Single track trail. Plenty of elevation change in there.

I was glad there was no active rain or snow falling. First trail race in months without active rain. But that snow caused a little condition called sliding. Every. single. footstrike. was hit and slide. It was literally 2 steps forward, slide 1 foot back. I fell a bunch of times. To call it tough running wouldn't do it justice.  This trail was brutal.

That's single track alright.

Still happy? must have been early.

Keep the lake on my left.
In the pre-race instructions they neglected to tell us what the course markings were. There wasn't anything obvious like arrow signs with the race logo on it either. Eventually I saw orange flags, yellow flags, and white blazes on the trees. So naturally I missed a turn. They said there was an aide station somewhere in mile 4, so when the Garmin said mile 6 I figured I had missed something.

Also, and this is more common in small races like this, I couldn't see anyone running in front of me or behind me. yet I was not alone. Suddenly as I'm running along I hear the distinct howl of a wolf. There is no mistaking that sound, I promise. It was definitely in the distance so I don't think it was howling at me, but I was certainly lost alone in the woods in the foreign land of southern maryland. And we call that motivation.

Postholing to show how deep the snow was.

Tight single track through a really cool cluster of trees

That white ring around my face is frozen sweat. I'm done.
The course was 3 loops of 10.5 miles each. I kept the lake on my left and eventually circled back around to the parking lot. When I hit the line my Garmin said 8 miles in 1:50 so there was no need to even go back out for the other 2 laps. I normally run 8 miles in closer to 1 hour than 2, so that shows you how difficult the course was.

I talked to the race director at the finish line, apparently lots of people missed that turn. In fact, out of about 135 starters, they only had 29 finishers for the 50k. Another 20 people went out for the second loop before bailing.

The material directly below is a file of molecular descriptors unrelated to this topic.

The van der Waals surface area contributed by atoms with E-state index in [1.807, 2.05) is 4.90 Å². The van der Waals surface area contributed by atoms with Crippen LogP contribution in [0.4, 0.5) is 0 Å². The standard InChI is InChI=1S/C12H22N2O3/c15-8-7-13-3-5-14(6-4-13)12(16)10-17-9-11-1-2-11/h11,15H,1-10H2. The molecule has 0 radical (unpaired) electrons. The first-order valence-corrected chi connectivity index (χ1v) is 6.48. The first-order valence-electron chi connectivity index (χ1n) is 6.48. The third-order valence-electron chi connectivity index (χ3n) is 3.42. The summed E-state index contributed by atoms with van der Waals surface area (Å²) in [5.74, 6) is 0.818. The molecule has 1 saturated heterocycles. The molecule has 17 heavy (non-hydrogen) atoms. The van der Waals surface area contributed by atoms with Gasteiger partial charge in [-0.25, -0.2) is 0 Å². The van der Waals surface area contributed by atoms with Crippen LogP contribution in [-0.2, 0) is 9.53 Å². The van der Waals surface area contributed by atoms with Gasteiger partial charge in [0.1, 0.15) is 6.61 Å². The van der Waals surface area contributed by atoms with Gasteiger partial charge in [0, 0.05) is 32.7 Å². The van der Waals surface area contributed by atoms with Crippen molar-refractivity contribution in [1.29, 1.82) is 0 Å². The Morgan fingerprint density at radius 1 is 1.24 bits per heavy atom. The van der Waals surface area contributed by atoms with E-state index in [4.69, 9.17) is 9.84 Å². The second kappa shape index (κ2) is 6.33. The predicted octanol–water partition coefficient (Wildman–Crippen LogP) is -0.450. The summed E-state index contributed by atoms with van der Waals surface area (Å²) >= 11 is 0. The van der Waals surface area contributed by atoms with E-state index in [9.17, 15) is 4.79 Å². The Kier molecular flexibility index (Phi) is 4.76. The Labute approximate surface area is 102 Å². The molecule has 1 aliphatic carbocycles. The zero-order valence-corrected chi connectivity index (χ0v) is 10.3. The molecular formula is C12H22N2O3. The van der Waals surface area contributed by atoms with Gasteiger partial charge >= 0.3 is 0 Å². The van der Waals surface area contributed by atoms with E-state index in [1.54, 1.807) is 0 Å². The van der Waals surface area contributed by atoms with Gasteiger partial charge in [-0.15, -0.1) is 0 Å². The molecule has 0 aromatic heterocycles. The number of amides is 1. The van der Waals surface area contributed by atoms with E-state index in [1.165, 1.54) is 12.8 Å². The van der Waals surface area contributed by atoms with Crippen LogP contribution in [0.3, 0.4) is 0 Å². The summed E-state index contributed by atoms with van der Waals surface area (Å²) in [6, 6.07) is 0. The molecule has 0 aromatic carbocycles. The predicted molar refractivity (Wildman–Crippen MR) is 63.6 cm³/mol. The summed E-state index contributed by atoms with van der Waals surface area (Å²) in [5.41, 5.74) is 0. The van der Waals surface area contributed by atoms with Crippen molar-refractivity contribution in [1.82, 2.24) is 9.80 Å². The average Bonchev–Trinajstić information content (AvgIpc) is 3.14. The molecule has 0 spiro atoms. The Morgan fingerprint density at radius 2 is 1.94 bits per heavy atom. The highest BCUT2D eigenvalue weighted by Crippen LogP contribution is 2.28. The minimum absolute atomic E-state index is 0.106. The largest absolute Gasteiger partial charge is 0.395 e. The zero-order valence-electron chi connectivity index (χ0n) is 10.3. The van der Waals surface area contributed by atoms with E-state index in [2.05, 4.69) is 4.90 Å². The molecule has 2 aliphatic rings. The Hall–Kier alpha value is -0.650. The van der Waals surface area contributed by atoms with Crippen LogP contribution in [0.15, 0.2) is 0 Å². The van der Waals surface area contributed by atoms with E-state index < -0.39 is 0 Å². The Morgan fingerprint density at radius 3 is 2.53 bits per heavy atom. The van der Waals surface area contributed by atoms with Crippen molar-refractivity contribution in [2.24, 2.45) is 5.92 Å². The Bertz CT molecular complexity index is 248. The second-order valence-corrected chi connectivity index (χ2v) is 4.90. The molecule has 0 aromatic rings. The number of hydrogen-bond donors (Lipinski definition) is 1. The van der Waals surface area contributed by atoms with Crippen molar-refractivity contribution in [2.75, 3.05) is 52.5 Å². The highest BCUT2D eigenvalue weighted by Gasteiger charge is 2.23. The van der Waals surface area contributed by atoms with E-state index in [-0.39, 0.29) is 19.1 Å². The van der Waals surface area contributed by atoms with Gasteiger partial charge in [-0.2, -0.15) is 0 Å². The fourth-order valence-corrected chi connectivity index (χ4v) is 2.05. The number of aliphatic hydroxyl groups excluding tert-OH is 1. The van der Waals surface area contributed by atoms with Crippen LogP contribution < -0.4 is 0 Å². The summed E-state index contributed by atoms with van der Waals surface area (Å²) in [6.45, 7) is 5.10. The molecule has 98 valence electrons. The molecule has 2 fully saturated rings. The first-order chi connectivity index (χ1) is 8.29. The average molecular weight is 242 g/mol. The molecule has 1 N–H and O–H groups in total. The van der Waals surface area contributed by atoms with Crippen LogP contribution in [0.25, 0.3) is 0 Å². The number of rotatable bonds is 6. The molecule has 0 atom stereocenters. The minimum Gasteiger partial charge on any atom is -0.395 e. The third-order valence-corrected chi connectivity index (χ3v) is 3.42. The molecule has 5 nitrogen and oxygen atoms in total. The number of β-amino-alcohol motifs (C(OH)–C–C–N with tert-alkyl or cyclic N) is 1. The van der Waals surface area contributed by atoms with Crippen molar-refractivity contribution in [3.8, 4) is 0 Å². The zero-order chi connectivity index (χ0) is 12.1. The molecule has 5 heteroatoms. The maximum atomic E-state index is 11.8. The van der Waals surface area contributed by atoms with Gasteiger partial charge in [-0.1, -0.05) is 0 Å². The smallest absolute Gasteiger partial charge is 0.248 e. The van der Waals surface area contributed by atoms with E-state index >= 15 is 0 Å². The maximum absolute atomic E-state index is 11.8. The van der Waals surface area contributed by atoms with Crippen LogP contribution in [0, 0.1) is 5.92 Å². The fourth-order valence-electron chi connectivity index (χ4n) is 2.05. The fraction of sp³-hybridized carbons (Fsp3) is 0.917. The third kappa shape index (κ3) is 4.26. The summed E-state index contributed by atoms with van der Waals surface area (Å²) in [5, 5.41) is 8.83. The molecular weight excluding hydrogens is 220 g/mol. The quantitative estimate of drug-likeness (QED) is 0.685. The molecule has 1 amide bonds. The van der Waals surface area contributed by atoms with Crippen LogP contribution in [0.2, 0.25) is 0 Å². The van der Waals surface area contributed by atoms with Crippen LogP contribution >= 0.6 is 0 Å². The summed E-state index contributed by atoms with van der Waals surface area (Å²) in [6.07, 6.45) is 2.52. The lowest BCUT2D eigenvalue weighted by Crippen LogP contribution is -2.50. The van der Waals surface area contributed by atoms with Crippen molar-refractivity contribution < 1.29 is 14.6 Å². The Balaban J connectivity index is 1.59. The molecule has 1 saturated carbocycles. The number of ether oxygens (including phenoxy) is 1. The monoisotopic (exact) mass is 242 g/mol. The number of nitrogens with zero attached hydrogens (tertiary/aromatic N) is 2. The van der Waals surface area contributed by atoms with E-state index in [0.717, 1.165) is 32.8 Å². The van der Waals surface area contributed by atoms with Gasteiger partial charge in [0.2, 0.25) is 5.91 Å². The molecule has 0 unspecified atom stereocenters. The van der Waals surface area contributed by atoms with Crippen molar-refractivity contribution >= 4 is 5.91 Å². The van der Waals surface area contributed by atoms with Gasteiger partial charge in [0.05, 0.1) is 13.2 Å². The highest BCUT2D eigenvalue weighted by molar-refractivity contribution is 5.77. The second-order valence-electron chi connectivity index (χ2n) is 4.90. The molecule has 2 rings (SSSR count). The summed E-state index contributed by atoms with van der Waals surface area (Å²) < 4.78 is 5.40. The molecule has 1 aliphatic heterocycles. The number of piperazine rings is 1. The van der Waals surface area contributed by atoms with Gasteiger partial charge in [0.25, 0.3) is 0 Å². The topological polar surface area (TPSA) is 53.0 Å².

Sad face for the DNF

Back in the car for the final stats
I hopped back in the car and drove back to Raleigh, leaving before 10 am. Around 10 am, it started snowing again there and continued for some time. So it's a good thing I left when I did. Trail conditions could have hidden dangers, it really wasn't safe to run on a course like that. And it wouldn't have been safe to drive the 4 hours back to Raleigh in the middle of a snowstorm. So I'm glad I bailed when I did. I'm glad I went up there for the event. This just wasn't my day to get that state checked off of my list. I will try again later on this year. I guess that's what happens when I try to run a trail race without a beard! ha!


CautiouslyAudacious said...

A 50k is a feat in and of itself and then add those conditions, wow! Good call on staying safe. Sounds like it was still a great trip!

Kyria @ Travel Spot said...

Probably best that you left when you did! It's better to live to fight another day...however, I do question your decision to shave your beard off in the winter time!

Lisa from Lisa's Yarns said...

I think if there was ever a reason to DNF, you had one on Saturday. Those conditions were terrible! I ran in 18 degree weather with no snow and I was not loving it so I can't imagine running in that deep of snow!

Karen said...

Bummer! So sorry you didn't finish but my goodness, those were kind of epic conditions you had there. At least you got to check the eagle sighting off of your list - that had to make things a little better, right?